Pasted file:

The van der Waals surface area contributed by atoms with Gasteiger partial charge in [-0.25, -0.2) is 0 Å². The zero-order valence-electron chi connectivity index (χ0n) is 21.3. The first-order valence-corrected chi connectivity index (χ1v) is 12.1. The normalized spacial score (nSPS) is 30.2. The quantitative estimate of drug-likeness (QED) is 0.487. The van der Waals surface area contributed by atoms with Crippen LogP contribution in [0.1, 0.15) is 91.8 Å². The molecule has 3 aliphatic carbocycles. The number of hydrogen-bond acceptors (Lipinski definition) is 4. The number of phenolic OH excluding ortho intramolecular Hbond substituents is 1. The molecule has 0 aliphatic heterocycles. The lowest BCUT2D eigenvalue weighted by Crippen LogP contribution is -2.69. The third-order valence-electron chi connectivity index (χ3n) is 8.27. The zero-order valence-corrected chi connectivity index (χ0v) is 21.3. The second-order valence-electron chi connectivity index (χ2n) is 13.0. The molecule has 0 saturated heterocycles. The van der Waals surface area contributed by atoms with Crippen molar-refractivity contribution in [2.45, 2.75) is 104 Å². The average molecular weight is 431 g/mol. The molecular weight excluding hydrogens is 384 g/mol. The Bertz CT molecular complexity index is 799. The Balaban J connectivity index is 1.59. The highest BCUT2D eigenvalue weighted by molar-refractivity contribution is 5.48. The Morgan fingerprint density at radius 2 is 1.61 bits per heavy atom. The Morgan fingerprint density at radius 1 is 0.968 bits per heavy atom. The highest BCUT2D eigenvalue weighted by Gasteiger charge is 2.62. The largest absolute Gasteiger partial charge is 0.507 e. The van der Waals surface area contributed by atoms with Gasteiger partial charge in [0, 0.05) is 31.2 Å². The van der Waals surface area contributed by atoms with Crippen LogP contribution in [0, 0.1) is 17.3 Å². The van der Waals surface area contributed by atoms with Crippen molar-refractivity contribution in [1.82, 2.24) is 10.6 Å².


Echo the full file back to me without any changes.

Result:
The van der Waals surface area contributed by atoms with Gasteiger partial charge in [-0.25, -0.2) is 0 Å². The zero-order valence-electron chi connectivity index (χ0n) is 21.3. The first-order valence-corrected chi connectivity index (χ1v) is 12.1. The normalized spacial score (nSPS) is 30.2. The quantitative estimate of drug-likeness (QED) is 0.487. The van der Waals surface area contributed by atoms with Crippen LogP contribution in [0.1, 0.15) is 91.8 Å². The molecule has 3 aliphatic carbocycles. The number of hydrogen-bond acceptors (Lipinski definition) is 4. The number of phenolic OH excluding ortho intramolecular Hbond substituents is 1. The molecule has 0 aliphatic heterocycles. The lowest BCUT2D eigenvalue weighted by Crippen LogP contribution is -2.69. The third-order valence-electron chi connectivity index (χ3n) is 8.27. The zero-order valence-corrected chi connectivity index (χ0v) is 21.3. The second-order valence-electron chi connectivity index (χ2n) is 13.0. The molecule has 0 saturated heterocycles. The van der Waals surface area contributed by atoms with Crippen molar-refractivity contribution in [2.45, 2.75) is 104 Å². The average molecular weight is 431 g/mol. The molecular weight excluding hydrogens is 384 g/mol. The Bertz CT molecular complexity index is 799. The Balaban J connectivity index is 1.59. The highest BCUT2D eigenvalue weighted by molar-refractivity contribution is 5.48. The Morgan fingerprint density at radius 2 is 1.61 bits per heavy atom. The Morgan fingerprint density at radius 1 is 0.968 bits per heavy atom. The highest BCUT2D eigenvalue weighted by Gasteiger charge is 2.62. The largest absolute Gasteiger partial charge is 0.507 e. The van der Waals surface area contributed by atoms with Gasteiger partial charge in [0, 0.05) is 31.2 Å². The van der Waals surface area contributed by atoms with Crippen LogP contribution in [0, 0.1) is 17.3 Å². The van der Waals surface area contributed by atoms with Crippen molar-refractivity contribution in [1.82, 2.24) is 10.6 Å².